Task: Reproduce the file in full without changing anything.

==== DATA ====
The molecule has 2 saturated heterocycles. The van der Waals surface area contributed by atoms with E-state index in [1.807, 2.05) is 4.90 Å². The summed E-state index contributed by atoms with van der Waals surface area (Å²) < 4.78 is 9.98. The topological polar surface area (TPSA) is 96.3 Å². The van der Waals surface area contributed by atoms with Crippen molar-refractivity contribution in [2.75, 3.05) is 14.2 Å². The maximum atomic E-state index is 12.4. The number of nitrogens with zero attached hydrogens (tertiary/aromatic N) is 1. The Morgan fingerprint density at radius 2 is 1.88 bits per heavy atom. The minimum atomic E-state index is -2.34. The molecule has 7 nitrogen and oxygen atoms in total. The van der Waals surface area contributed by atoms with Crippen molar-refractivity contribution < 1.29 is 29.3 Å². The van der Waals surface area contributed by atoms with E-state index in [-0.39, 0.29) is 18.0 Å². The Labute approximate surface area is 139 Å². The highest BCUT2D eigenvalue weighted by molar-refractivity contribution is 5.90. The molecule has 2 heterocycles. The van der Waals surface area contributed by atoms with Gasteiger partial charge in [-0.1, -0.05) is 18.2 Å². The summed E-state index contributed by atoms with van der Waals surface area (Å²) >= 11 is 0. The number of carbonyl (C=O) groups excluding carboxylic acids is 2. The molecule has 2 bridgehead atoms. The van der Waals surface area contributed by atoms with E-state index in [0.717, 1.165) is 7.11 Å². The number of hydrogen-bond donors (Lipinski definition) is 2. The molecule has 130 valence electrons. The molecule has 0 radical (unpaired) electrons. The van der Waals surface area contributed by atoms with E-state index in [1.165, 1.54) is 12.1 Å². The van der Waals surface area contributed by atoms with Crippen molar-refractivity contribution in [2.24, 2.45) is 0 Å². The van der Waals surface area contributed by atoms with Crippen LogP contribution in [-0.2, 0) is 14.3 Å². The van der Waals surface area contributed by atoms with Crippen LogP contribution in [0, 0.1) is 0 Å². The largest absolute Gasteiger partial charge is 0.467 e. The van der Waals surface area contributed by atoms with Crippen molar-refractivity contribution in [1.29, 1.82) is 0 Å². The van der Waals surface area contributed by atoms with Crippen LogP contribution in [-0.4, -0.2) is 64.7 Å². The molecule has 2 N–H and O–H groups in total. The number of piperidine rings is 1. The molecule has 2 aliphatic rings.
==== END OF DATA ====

The molecule has 2 saturated heterocycles. The van der Waals surface area contributed by atoms with E-state index in [1.807, 2.05) is 4.90 Å². The summed E-state index contributed by atoms with van der Waals surface area (Å²) < 4.78 is 9.98. The topological polar surface area (TPSA) is 96.3 Å². The van der Waals surface area contributed by atoms with Crippen molar-refractivity contribution in [2.75, 3.05) is 14.2 Å². The maximum atomic E-state index is 12.4. The number of nitrogens with zero attached hydrogens (tertiary/aromatic N) is 1. The Morgan fingerprint density at radius 2 is 1.88 bits per heavy atom. The minimum atomic E-state index is -2.34. The molecule has 7 nitrogen and oxygen atoms in total. The van der Waals surface area contributed by atoms with Crippen molar-refractivity contribution < 1.29 is 29.3 Å². The van der Waals surface area contributed by atoms with E-state index in [-0.39, 0.29) is 18.0 Å². The Labute approximate surface area is 139 Å². The highest BCUT2D eigenvalue weighted by molar-refractivity contribution is 5.90. The molecule has 2 heterocycles. The van der Waals surface area contributed by atoms with Gasteiger partial charge in [-0.1, -0.05) is 18.2 Å². The summed E-state index contributed by atoms with van der Waals surface area (Å²) >= 11 is 0. The number of carbonyl (C=O) groups excluding carboxylic acids is 2. The molecule has 2 bridgehead atoms. The van der Waals surface area contributed by atoms with E-state index in [0.717, 1.165) is 7.11 Å². The number of hydrogen-bond donors (Lipinski definition) is 2. The molecule has 130 valence electrons. The molecule has 0 radical (unpaired) electrons. The van der Waals surface area contributed by atoms with E-state index in [1.165, 1.54) is 12.1 Å². The van der Waals surface area contributed by atoms with Crippen molar-refractivity contribution in [2.24, 2.45) is 0 Å². The van der Waals surface area contributed by atoms with Crippen LogP contribution in [-0.2, 0) is 14.3 Å². The van der Waals surface area contributed by atoms with Crippen LogP contribution in [0, 0.1) is 0 Å². The largest absolute Gasteiger partial charge is 0.467 e. The van der Waals surface area contributed by atoms with Crippen molar-refractivity contribution in [1.29, 1.82) is 0 Å². The van der Waals surface area contributed by atoms with Crippen LogP contribution in [-0.4, -0.2) is 64.7 Å². The molecule has 2 N–H and O–H groups in total. The number of piperidine rings is 1. The molecule has 2 aliphatic rings.